We may be roughly halfway through 2017, but insurance companies are already showing just how much President Donald Trump’s policies could rock the Obamacare market.
Insurers have submitted their 2018 plans in seven states and Washington DC for the Obamacare individual insurance exchanges, giving us the first glimpse of how they are digesting the outlook for the healthcare industry under Trump.
Over the past two weeks, two insurers have made it clear just how Trump’s policies could cause healthcare costs for average Americans in these exchanges to increase by more than they would otherwise.
In Pennsylvania, Insurance Commissioner Teresa Miller announced on Thursday that the premium for a baseline Obamacare exchange plan would increase by an average of only 8.8% for 2018 compared to this year. This is lower than the 10.5% increase between 2016 and 2017.
But Miller warned that premiums could go much higher if Trump makes just a few policy changes. According to Miller, if Trump announces he will stop enforcing the individual mandate that compels people to buy coverage, premium requests from insurance companies would increase by an average jump of 23.3%.
Additionally, if Trump stops making cost sharing reduction (CSR) payments, insurers would ask for a 20.3% increase on average. CSR payments offset the cost for insurers of providing lower out-of-pocket costs to poorer Americans. Health policy experts have said the payments are critical and without them, Trump’s predictions of a “collapse” in the market could come true.
If both changes are made, insurers would ask for a 36.3% increase, according to Miller.
“I sincerely hope that Congress and the Trump Administration do not take action that could negatively impact the progress we have made in Pennsylvania,” Miller said in a statement announcing the rates.
Similarly, in North Carolina, Brad Wilson, the CEO of Blue Cross Blue Shield North Carolina (BCBS NC), said that the company was forced to jack up their requested premium due to the uncertainty over the CSR payments and other changes form the Trump administration.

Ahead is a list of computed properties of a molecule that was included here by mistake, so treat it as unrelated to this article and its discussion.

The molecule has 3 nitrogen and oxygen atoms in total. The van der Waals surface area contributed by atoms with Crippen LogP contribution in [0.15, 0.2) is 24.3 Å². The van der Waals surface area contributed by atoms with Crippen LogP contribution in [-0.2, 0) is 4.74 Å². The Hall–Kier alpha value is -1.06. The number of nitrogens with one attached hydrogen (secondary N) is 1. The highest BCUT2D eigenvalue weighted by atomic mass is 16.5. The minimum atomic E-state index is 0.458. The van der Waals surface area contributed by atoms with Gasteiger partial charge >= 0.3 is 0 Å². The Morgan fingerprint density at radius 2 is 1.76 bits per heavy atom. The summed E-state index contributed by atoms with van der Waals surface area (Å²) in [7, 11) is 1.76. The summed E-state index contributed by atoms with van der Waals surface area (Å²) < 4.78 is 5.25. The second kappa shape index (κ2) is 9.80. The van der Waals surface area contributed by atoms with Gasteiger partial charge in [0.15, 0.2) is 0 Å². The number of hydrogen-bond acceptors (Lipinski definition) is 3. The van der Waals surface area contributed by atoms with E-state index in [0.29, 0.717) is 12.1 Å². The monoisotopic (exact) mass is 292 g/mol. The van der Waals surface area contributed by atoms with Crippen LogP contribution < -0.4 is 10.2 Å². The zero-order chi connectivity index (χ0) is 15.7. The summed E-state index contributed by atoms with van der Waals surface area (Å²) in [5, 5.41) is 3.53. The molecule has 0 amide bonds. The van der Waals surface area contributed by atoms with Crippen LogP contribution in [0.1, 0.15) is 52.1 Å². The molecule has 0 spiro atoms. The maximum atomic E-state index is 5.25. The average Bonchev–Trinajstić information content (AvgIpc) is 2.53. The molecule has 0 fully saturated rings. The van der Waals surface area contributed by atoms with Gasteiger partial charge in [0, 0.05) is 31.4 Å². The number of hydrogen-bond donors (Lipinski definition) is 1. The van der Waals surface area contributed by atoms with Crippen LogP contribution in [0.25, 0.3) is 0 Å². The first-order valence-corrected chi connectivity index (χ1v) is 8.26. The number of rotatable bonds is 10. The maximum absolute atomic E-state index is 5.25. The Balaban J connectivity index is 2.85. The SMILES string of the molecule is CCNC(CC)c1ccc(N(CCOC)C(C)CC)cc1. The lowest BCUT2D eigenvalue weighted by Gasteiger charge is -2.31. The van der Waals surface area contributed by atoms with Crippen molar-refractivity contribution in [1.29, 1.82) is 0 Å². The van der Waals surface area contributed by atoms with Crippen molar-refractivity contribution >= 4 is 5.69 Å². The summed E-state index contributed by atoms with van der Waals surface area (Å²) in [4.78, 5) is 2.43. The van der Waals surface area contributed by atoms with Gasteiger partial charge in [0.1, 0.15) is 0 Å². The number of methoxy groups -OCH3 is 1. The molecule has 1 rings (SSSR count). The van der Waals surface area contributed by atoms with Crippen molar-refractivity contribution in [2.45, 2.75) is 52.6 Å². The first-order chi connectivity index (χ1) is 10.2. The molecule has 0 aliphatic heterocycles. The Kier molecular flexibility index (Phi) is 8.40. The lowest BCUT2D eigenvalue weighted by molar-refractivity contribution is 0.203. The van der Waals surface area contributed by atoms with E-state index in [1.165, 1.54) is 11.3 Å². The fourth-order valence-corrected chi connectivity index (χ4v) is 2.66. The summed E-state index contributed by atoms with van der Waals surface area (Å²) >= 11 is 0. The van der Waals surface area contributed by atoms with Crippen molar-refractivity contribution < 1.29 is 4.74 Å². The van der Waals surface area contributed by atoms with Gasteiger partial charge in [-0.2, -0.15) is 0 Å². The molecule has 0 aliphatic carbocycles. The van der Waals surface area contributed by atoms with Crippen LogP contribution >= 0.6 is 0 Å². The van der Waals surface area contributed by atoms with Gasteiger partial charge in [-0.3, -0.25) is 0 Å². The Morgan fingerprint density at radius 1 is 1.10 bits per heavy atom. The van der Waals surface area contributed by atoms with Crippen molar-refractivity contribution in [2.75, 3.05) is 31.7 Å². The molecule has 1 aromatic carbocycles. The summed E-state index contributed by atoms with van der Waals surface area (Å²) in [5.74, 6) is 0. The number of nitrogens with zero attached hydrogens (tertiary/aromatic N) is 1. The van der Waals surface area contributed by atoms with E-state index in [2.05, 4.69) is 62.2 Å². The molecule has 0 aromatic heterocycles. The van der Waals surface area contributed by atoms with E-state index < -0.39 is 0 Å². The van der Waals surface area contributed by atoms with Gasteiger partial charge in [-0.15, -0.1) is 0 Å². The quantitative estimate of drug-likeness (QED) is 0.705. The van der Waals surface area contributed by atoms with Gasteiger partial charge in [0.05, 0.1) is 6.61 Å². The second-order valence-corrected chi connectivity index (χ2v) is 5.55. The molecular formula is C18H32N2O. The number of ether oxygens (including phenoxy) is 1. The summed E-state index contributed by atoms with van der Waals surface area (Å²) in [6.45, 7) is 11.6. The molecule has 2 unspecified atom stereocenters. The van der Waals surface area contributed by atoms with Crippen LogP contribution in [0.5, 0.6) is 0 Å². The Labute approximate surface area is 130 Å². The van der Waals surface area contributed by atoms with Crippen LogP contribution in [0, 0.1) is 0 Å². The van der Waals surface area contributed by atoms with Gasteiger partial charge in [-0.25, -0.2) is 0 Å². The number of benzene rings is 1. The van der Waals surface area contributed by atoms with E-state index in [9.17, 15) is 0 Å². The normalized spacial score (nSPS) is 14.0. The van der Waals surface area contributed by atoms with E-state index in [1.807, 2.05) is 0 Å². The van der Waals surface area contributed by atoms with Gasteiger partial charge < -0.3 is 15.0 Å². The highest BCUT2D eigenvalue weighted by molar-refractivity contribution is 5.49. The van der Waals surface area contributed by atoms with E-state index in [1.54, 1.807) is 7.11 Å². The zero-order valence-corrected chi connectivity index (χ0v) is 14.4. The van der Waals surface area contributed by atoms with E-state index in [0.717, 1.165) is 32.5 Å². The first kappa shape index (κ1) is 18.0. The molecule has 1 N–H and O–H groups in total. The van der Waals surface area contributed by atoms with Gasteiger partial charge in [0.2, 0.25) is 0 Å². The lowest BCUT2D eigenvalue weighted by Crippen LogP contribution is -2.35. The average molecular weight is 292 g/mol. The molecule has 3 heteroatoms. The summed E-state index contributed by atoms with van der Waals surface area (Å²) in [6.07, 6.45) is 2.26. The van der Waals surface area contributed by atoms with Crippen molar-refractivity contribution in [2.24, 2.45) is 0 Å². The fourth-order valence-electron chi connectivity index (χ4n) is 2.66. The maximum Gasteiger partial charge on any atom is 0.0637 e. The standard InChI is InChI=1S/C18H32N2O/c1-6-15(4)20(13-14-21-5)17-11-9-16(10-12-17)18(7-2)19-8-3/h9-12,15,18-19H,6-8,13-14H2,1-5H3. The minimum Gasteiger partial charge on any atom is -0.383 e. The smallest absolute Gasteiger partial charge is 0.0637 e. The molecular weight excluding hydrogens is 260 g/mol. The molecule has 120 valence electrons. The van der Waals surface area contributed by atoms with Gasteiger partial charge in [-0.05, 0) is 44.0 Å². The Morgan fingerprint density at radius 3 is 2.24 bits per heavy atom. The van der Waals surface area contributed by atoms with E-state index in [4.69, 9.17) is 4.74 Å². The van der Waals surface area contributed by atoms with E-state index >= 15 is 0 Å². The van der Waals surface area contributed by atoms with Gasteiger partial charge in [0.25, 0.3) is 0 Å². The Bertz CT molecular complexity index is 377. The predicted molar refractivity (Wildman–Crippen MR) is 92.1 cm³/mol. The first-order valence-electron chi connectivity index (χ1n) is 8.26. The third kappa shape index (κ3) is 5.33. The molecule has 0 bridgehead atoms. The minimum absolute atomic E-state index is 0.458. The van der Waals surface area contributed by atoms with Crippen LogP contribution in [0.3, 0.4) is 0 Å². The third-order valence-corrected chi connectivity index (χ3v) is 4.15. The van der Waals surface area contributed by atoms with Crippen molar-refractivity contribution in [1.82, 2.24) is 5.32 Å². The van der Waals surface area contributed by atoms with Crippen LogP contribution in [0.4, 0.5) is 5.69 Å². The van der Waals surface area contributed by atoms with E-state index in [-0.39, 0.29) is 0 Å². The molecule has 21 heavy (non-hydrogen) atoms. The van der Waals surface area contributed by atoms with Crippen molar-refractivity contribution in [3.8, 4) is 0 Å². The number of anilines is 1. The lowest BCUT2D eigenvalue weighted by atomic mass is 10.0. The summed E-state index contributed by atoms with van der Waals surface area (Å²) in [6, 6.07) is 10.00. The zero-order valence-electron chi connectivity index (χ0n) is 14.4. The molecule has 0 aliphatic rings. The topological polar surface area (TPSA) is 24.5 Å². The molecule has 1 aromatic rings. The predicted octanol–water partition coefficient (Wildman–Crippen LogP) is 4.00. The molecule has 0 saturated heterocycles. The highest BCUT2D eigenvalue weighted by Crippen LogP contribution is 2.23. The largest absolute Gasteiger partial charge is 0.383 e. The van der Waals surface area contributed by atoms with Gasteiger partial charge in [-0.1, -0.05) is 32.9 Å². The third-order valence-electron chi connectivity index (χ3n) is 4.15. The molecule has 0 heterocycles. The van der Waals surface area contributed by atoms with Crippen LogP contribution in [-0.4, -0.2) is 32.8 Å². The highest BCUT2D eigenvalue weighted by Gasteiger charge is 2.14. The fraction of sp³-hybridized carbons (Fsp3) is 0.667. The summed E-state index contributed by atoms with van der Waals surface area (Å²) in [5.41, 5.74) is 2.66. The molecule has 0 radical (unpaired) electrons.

Due to uncertainty over the CSRs, the company requested an increase of 22.9% for the 2018 plan year. BCBS NC said they would have requested a 8.8% raise if not for the payments’ murky future.
“The failure of the administration and the House to bring certainty and clarity by funding CSRs has caused our company to file a 22.9 per cent premium increase, rather than one that is materially lower,” Wilson told The Washington Post. ‘That will impact hundreds of thousands of North Carolinians.”
In fact, Wilson said that the market in 2017 was looking solid.
“It’s still early and our numbers for the year run about 30 to 45 days behind. But the analysis underway so far in 2017 appears to show stability in the market in terms of price, utilization, and the customer base,” the CEO told Vox.
Many health policy experts projected that the large jump in premiums for 2017 was a one-off issue as insurers adjusted their plan costs to the relative health of the market and the exchanges became fully phased-in.
It appears in Pennsylvania and North Carolina the exchange markets were close to being stabilised, if not for the uncertainty from the Trump administration.
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